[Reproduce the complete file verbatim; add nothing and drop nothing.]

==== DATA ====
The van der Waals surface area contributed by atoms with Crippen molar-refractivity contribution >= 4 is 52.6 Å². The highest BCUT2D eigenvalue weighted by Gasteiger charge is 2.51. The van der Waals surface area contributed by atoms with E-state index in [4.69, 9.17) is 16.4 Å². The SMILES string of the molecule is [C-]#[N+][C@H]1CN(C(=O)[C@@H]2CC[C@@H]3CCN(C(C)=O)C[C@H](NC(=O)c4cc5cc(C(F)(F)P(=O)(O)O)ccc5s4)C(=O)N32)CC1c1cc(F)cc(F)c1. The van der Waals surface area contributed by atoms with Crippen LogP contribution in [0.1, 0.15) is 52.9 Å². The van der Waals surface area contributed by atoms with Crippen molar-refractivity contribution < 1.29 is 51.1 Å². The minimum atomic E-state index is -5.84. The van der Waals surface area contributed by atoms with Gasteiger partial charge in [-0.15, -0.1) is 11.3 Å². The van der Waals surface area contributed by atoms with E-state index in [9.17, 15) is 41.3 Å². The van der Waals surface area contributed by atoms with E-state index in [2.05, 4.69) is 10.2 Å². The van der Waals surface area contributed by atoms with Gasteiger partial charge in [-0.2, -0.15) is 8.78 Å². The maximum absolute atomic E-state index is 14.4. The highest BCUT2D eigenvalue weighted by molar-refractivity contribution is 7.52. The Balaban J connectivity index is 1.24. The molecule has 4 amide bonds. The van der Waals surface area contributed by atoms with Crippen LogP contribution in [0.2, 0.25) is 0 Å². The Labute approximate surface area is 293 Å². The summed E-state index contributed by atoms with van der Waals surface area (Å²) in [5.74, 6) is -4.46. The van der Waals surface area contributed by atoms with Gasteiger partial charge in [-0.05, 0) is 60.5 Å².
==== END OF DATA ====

The van der Waals surface area contributed by atoms with Crippen molar-refractivity contribution >= 4 is 52.6 Å². The highest BCUT2D eigenvalue weighted by Gasteiger charge is 2.51. The van der Waals surface area contributed by atoms with E-state index in [4.69, 9.17) is 16.4 Å². The SMILES string of the molecule is [C-]#[N+][C@H]1CN(C(=O)[C@@H]2CC[C@@H]3CCN(C(C)=O)C[C@H](NC(=O)c4cc5cc(C(F)(F)P(=O)(O)O)ccc5s4)C(=O)N32)CC1c1cc(F)cc(F)c1. The van der Waals surface area contributed by atoms with Crippen LogP contribution in [0.1, 0.15) is 52.9 Å². The van der Waals surface area contributed by atoms with Crippen molar-refractivity contribution < 1.29 is 51.1 Å². The minimum atomic E-state index is -5.84. The van der Waals surface area contributed by atoms with Gasteiger partial charge in [-0.15, -0.1) is 11.3 Å². The van der Waals surface area contributed by atoms with E-state index in [9.17, 15) is 41.3 Å². The van der Waals surface area contributed by atoms with E-state index in [2.05, 4.69) is 10.2 Å². The van der Waals surface area contributed by atoms with Gasteiger partial charge in [-0.2, -0.15) is 8.78 Å². The maximum absolute atomic E-state index is 14.4. The highest BCUT2D eigenvalue weighted by molar-refractivity contribution is 7.52. The Balaban J connectivity index is 1.24. The molecule has 4 amide bonds. The van der Waals surface area contributed by atoms with Crippen LogP contribution in [0.2, 0.25) is 0 Å². The Labute approximate surface area is 293 Å². The summed E-state index contributed by atoms with van der Waals surface area (Å²) in [5.74, 6) is -4.46. The van der Waals surface area contributed by atoms with Gasteiger partial charge in [-0.05, 0) is 60.5 Å².